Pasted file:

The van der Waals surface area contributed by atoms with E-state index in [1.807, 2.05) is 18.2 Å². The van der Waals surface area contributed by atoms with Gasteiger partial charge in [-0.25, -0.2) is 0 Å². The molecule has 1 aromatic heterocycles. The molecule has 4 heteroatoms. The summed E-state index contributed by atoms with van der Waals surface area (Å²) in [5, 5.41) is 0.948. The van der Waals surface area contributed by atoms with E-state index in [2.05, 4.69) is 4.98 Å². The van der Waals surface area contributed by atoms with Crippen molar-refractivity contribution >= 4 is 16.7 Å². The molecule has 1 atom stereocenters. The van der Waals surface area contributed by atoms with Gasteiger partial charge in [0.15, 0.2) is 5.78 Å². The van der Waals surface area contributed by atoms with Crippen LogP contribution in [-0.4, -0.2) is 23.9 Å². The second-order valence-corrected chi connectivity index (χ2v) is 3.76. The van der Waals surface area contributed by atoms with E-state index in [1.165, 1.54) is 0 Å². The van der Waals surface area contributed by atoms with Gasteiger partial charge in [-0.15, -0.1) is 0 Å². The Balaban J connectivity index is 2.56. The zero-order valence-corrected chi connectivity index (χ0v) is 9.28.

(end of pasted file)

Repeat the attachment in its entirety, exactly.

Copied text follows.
The van der Waals surface area contributed by atoms with E-state index in [1.807, 2.05) is 18.2 Å². The van der Waals surface area contributed by atoms with Gasteiger partial charge in [-0.25, -0.2) is 0 Å². The molecule has 1 aromatic heterocycles. The molecule has 4 heteroatoms. The summed E-state index contributed by atoms with van der Waals surface area (Å²) in [5, 5.41) is 0.948. The van der Waals surface area contributed by atoms with E-state index in [2.05, 4.69) is 4.98 Å². The van der Waals surface area contributed by atoms with Crippen molar-refractivity contribution >= 4 is 16.7 Å². The molecule has 1 atom stereocenters. The van der Waals surface area contributed by atoms with Gasteiger partial charge in [0.15, 0.2) is 5.78 Å². The van der Waals surface area contributed by atoms with Crippen LogP contribution in [-0.4, -0.2) is 23.9 Å². The second-order valence-corrected chi connectivity index (χ2v) is 3.76. The van der Waals surface area contributed by atoms with E-state index in [1.165, 1.54) is 0 Å². The van der Waals surface area contributed by atoms with Gasteiger partial charge in [-0.15, -0.1) is 0 Å². The Balaban J connectivity index is 2.56. The zero-order valence-corrected chi connectivity index (χ0v) is 9.28.